Der Spiegel reported that an operation dubbed "Flat liquid" accessed Mexico's "presidencia" domain, purportedly used by former Mexican President Felipe Calderon and his Cabinet. Mexico condemned the report and promised a diplomatic note in protest.
Earlier, a document dated June 2012 indicated the NSA had read current Mexican President Enrique Pena Nieto's emails before he was elected last year. Pena Nieto has said that would be an illegal act if it occurred, and his administration has demanded an investigation.
"In a relationship of neighbors and partners, there is no room for the kind of activities that allegedly took place," Mexico's government said in a statement Sunday.
The reaction of Brazil's president has been the strongest so far—she canceled a state visit to Washington and condemned the U.S. at the United Nations General Assembly.
Brazil officials have said they want to question Snowden directly, after information he leaked indicated President Dilma Rousseff's communications with aides were intercepted, the computer network of state-run oil company Petrobras was hacked, and data on billions of emails and telephone calls flowing through Brazil were monitored by the NSA.
German Chancellor Angela Merkel's government canceled a Cold War-era agreement that allowed the U.S. and Britain the authority to request German authorities to conduct surveillance operations within the country to protect their troops stationed there.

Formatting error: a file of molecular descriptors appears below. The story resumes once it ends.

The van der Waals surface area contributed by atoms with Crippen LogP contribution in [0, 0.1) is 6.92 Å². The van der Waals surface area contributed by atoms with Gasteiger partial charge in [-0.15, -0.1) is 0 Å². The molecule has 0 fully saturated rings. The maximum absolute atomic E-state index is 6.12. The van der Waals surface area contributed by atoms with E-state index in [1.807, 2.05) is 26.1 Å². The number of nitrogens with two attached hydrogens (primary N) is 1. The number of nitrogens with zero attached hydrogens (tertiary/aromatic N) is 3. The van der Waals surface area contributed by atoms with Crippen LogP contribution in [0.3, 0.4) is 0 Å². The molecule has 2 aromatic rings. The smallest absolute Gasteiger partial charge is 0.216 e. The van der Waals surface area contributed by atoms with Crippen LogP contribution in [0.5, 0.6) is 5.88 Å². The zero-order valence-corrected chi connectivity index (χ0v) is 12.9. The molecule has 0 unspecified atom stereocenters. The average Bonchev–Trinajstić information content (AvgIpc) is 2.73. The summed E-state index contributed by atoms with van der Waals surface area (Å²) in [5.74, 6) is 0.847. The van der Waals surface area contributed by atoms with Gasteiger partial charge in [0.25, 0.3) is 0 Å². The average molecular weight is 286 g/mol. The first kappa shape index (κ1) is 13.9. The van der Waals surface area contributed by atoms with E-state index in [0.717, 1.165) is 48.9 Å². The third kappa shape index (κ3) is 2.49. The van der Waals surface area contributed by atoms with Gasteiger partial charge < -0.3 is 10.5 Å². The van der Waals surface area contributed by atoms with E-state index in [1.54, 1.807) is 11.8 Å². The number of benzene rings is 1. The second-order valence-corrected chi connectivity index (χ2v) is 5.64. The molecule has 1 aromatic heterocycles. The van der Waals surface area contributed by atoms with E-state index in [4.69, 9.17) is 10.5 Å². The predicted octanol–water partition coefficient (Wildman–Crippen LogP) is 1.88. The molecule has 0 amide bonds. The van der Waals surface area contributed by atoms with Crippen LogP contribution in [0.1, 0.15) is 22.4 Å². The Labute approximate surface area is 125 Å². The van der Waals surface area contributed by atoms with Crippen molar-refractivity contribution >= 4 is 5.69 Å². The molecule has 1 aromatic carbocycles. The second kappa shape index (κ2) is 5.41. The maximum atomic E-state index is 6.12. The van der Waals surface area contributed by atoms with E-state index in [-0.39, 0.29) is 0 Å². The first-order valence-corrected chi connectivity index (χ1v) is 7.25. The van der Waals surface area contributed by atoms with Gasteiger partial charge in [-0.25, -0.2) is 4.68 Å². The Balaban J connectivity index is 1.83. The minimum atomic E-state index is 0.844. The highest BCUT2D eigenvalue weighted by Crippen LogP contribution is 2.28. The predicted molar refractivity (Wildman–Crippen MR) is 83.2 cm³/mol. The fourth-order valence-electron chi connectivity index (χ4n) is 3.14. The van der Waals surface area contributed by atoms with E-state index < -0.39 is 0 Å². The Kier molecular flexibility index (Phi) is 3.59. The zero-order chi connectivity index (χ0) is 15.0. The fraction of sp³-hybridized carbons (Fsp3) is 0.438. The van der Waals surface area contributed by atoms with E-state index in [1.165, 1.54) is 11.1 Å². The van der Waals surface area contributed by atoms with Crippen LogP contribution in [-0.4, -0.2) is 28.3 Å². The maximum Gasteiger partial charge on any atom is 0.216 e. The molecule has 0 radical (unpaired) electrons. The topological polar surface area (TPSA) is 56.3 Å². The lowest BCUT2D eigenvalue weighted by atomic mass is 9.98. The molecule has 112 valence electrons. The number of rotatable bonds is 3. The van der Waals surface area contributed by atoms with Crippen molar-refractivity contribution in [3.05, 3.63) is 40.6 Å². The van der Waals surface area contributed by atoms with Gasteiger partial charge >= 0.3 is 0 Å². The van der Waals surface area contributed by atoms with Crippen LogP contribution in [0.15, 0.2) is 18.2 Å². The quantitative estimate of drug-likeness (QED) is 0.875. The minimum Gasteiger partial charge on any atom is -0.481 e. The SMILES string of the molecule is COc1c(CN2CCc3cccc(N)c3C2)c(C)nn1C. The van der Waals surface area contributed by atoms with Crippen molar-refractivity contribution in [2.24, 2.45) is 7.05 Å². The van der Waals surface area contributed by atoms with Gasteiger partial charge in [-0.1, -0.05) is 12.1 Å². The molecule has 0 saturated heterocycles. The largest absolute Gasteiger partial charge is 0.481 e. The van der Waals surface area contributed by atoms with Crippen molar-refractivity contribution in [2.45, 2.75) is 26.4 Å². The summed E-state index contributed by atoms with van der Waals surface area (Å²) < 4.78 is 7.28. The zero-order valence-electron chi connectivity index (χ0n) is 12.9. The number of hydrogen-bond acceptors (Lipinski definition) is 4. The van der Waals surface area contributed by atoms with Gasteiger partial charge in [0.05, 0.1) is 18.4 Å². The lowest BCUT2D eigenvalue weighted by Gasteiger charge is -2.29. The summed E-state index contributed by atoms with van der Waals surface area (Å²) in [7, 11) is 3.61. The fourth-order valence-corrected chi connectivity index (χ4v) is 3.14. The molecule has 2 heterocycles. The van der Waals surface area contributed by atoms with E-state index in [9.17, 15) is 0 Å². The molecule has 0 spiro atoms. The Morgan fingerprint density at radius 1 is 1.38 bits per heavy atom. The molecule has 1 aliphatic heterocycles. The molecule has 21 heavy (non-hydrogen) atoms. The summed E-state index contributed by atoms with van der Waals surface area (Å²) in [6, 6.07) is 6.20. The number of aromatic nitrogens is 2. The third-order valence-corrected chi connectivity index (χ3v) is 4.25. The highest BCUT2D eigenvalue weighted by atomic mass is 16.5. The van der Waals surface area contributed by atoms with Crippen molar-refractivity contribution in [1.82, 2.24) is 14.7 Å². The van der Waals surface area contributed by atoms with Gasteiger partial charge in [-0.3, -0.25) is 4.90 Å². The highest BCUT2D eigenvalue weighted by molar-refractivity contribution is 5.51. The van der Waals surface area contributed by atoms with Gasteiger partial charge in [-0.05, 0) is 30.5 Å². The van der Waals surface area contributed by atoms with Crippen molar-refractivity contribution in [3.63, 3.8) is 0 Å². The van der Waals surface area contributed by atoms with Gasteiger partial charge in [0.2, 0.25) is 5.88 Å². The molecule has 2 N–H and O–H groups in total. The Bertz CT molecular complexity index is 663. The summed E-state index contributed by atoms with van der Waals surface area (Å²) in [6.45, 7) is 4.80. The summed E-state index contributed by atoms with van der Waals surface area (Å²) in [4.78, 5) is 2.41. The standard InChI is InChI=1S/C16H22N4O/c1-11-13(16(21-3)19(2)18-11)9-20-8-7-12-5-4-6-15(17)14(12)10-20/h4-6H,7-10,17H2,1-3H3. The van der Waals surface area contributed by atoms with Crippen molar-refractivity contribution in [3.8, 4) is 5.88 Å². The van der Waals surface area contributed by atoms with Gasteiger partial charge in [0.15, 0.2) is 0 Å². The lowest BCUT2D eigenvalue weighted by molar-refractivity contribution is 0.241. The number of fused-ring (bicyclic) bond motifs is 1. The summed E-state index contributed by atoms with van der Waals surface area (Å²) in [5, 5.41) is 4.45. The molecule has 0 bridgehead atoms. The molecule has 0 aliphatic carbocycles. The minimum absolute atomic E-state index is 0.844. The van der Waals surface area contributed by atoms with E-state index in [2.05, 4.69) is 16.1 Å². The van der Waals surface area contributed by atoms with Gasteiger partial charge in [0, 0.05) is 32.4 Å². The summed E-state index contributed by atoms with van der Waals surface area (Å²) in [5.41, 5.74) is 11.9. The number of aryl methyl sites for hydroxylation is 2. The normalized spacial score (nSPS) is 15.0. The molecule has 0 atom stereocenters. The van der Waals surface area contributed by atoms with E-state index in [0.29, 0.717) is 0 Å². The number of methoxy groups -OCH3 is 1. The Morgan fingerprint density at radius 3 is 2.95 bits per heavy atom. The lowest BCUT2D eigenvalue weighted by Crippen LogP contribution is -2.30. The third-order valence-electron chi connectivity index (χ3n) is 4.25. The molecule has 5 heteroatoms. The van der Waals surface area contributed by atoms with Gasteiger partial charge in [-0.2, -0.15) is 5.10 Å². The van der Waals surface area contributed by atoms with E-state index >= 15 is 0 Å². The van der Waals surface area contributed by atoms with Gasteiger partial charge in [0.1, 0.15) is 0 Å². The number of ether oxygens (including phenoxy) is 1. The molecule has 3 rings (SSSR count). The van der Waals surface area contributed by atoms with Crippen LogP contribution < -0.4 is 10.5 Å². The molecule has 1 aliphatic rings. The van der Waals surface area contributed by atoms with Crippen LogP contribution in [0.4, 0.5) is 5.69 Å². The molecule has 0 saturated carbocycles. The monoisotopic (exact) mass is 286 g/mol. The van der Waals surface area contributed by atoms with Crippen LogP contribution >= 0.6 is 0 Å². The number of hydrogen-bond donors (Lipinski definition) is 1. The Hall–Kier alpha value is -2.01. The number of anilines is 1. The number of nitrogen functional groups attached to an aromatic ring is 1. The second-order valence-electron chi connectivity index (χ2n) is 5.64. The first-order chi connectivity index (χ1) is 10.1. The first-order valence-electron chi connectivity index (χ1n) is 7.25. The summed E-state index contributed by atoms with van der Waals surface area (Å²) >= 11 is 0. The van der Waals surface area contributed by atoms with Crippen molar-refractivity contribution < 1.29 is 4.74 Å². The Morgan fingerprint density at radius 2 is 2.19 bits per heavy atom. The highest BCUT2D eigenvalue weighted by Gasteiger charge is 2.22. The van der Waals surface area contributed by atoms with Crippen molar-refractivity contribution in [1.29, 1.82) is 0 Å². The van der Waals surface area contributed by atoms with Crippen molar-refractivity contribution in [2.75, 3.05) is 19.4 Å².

Privacy is especially cherished in Germany after the country's painful history of mass surveillance of citizens of communist East Germany and Adolf Hitler's Nazi state.
"I can understand the anger in France. You don't do that among partners. You don't do that among friends. That is why it is important that everything becomes clear what happened. That applies to France. It applies to other countries, and also for Germany," German Foreign Minister Guido Westerwelle said Monday. "We know there are security interests, but it is about finding the right balance between security interests and freedom rights."
In Britain, debate has focused on the role of the country's electronic snooping agency GCHQ, which gathers vast quantities of online data as a key partner of the NSA.
Stories published in The Guardian newspaper based on Snowden's leaks claimed the two agencies traded large amounts of information, and said GCHQ had access to the NSA's PRISM information-gathering program, raising concerns the agency used PRISM to get around British restrictions on domestic spying.
Parliament's Intelligence and Security Committee has promised to hold open hearings as part of a widened investigation into the scale of electronic surveillance. Three British civil liberties organizations have also have filed a lawsuit at the European Court of Human Rights, accusing GCHQ of violating the privacy of millions of citizens.
Prime Minister David Cameron has defended cyber-surveillance programs as proportionate and necessary, and said last week that The Guardian's stories "damaged national security."